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# Intrinsic coupling between spatially-separated surface Fermi-arcs in Weyl orbit quantum Hall states

## Abstract

Topological semimetals hosting bulk Weyl points and surface Fermi-arc states are expected to realize unconventional Weyl orbits, which interconnect two surface Fermi-arc states on opposite sample surfaces under magnetic fields. While the presence of Weyl orbits has been proposed to play a vital role in recent observations of the quantum Hall effect even in three-dimensional topological semimetals, actual spatial distribution of the quantized surface transport has been experimentally elusive. Here, we demonstrate intrinsic coupling between two spatially-separated surface states in the Weyl orbits by measuring a dual-gate device of a Dirac semimetal film. Independent scans of top- and back-gate voltages reveal concomitant modulation of doubly-degenerate quantum Hall states, which is not possible in conventional surface orbits as in topological insulators. Our results evidencing the unique spatial distribution of Weyl orbits provide new opportunities for controlling the novel quantized transport by various means such as external fields and interface engineering.

## Introduction

Topological phases of matter hosting nontrivial surface states have enriched our understanding of transport phenomena1,2,3. In contrast to topological insulators (TIs), where the surface transport can be isolated from the bulk one by tuning the Fermi level (EF) within the bulk energy gap1,2, topological Dirac and Weyl semimetals (DSM/WSM) have a characteristic feature that the gapless bulk and surface states merge at Weyl nodes3, leading to unique interplay between them4,5,6,7. One of the consequences is the formation of Weyl orbit under magnetic fields, which weaves together two spatially separated surface Fermi-arc states via the bulk nodes4,5. Owing to the completion of a closed cyclotron motion by the two orbital segments on the opposite surfaces, the Weyl orbit has been predicted to form Landau levels, leading to two-dimensional (2D) quantum transport4,5,8.

Experimentally, transport signatures of the 2D surface states have been reported by several groups9,10,11,12,13,14, mainly for the typical DSM material Cd3As2. Distinct from the 2D bulk transport triggered by sub-band splitting under confinement15,16, the 2D surface transport is typically accompanied by coexisting 3D bulk state, and is characterized by a larger Fermi surface and band mass than their bulk counterparts10,11,12,13,14. It exhibits not only quantum oscillations, but also quantum Hall (QH) effect in high magnetic fields or at low carrier concentrations12,13,14, attracting growing attention as novel quantized transport in a 3D system. On the other hand, an important question still under debate is whether the two opposite surface states are coupled through the bulk nodes in the quantized state. In particular, DSM with two Fermi-arcs on the same surface may also host TI-like surface orbits independently localized on the opposite surfaces17,18 (Fig. 1a), in contrast to the Weyl orbits (Fig. 1b).

A Weyl orbit has two features distinct from the TI-like conventional orbit. One is the bulk tunneling process via the 1D bulk chiral mode formed parallel to the magnetic field. As proposed based on a semiclassical picture, the bulk tunneling process may be experimentally detectable as phase shift of QH plateaus, when the bulk thickness is modulated4,5,12. It should be noted, though, that a similar plateau shift can be induced also by inhomogeniety of sheet carrier density, which varies proportionally to the thickness13,14. Therefore, it is challenging to verify the existence of Weyl orbits, excluding extrinsic origins.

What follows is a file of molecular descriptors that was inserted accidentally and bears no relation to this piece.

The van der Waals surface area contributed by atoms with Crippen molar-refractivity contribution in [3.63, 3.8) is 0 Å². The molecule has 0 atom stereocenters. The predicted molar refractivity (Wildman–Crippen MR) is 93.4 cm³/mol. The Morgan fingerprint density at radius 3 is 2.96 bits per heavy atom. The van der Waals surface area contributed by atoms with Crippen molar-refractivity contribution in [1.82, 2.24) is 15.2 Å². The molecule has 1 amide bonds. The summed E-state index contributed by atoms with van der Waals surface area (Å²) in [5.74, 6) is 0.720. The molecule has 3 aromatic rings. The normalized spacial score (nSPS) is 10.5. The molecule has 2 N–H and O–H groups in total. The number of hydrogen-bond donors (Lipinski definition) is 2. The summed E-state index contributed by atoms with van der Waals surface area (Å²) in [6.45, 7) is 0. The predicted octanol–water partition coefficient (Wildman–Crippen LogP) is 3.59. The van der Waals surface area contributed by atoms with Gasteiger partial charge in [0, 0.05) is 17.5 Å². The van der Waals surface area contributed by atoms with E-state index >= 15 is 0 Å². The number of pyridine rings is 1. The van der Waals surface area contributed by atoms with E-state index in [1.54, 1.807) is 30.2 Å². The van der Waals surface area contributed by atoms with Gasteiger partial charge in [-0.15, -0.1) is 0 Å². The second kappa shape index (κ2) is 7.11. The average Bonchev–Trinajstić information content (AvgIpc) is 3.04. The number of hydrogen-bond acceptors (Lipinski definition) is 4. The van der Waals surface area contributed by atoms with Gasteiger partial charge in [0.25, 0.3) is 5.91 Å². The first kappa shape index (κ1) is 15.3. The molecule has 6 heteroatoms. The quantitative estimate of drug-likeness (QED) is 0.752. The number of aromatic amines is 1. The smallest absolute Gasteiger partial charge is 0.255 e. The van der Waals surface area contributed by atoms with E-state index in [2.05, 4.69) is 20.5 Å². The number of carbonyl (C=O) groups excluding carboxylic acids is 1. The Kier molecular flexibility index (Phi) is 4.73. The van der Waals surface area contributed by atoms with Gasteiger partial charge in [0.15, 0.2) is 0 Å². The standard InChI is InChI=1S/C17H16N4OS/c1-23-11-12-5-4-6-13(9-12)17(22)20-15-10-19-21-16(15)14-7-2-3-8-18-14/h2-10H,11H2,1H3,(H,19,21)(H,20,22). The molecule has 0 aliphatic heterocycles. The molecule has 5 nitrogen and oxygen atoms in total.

Here, we take a different approach by focusing on another feature of the Weyl orbit, namely its unique spatial distribution extending over two distanced sample surfaces. The key observation to distinguish the Weyl orbit from the TI-like orbit is the response of surface transport to electric fields applied in a dual-gate device configuration. In the TI-like conventional case (Fig. 1a), each of the two surfaces independently hosts a 2D electronic state19,20,21. The total QH filling factor ν can be expressed by simple summation of those of the two surfaces (ν1 and ν2),

$$\nu =\left({\nu }_{1}+\frac{1}{2}\right)+\left({\nu }_{2}+\frac{1}{2}\right)=0,\pm \!\!1,\pm \!\!2\cdots \ .$$
(1)

The field effect applied on each surface modulates ν1 or ν2 only independently, thus giving a checkerboard QH plateau pattern of ν as depicted in Fig. 1c21. In the Weyl orbit case (Fig. 1b), on the other hand, the two Weyl orbits with opposite chirality are formed across the top and bottom surfaces, and the electron density of both orbits can be modulated simultaneously by top- and/or back-gating. If the two Weyl orbits are perfectly degenerate in the DSM phase, the total ν is given by

$$\nu =\left({\nu }_{1}+\frac{1}{2}\right)+\left({\nu }_{2}+\frac{1}{2}\right)=2\left({\nu }_{1}+\frac{1}{2}\right)=\pm \!\!1,\pm \!\!3,\pm \!\!5\cdots \ ,$$
(2)

resulting in a stripe pattern extending along the constant sheet density line as shown in Fig. 1d. Here, we assume the half-integer type QH effect for the Weyl orbits. This is because the surface dispersion of the two Fermi-arcs of DSM is expected to possess a single Dirac point at the Brillouin zone center, owing to the nontrivial Z2 invariant as in TIs17,18.

The difference in the appearance pattern of the QH states can be also described by the difference in the capacitive coupling of the surface carrier densities to the two gate voltages as presented in Fig. 1e. Denoting the carrier densities of the two surface orbits as n1 and n2, and top- and back-gate voltages as VTG and VBG, their coupling relation is simply expressed by a 2 × 2 capacitance C matrix as follows,

$$\left(\begin{array}{l}e{n}_{1}\\ e{n}_{2}\end{array}\right)=\left(\begin{array}{ll}{C}_{11}&{C}_{12}\\ {C}_{21}&{C}_{22}\end{array}\right)\left(\begin{array}{l}{V}_{{\rm{TG}}}\\ {V}_{{\rm{BG}}}\end{array}\right).$$
(3)

Here, e is the elementary charge. Since the carrier densities of the two Weyl orbits can be modulated by both VTG and VBG, the off-diagonal term ideally equals to the diagonal term (C12/C11 = 1) independent of the film thickness (Fig. 1e). This is different from the TI case, where the two surface orbits are perfectly isolated (C12/C11 = 0) by the insulating bulk state in the three-dimensionally thick limit21. We note that reducing the film thickness in the TI case leads to finite coupling between the two surfaces (C12/C11 ≠ 0). Even in such a case, the checkerboard pattern of the QH states (Fig. 1c) only deforms from a tetragonal to a diamond pattern21, and is still distinct from the stripe pattern in the Weyl orbit case (Fig. 1d).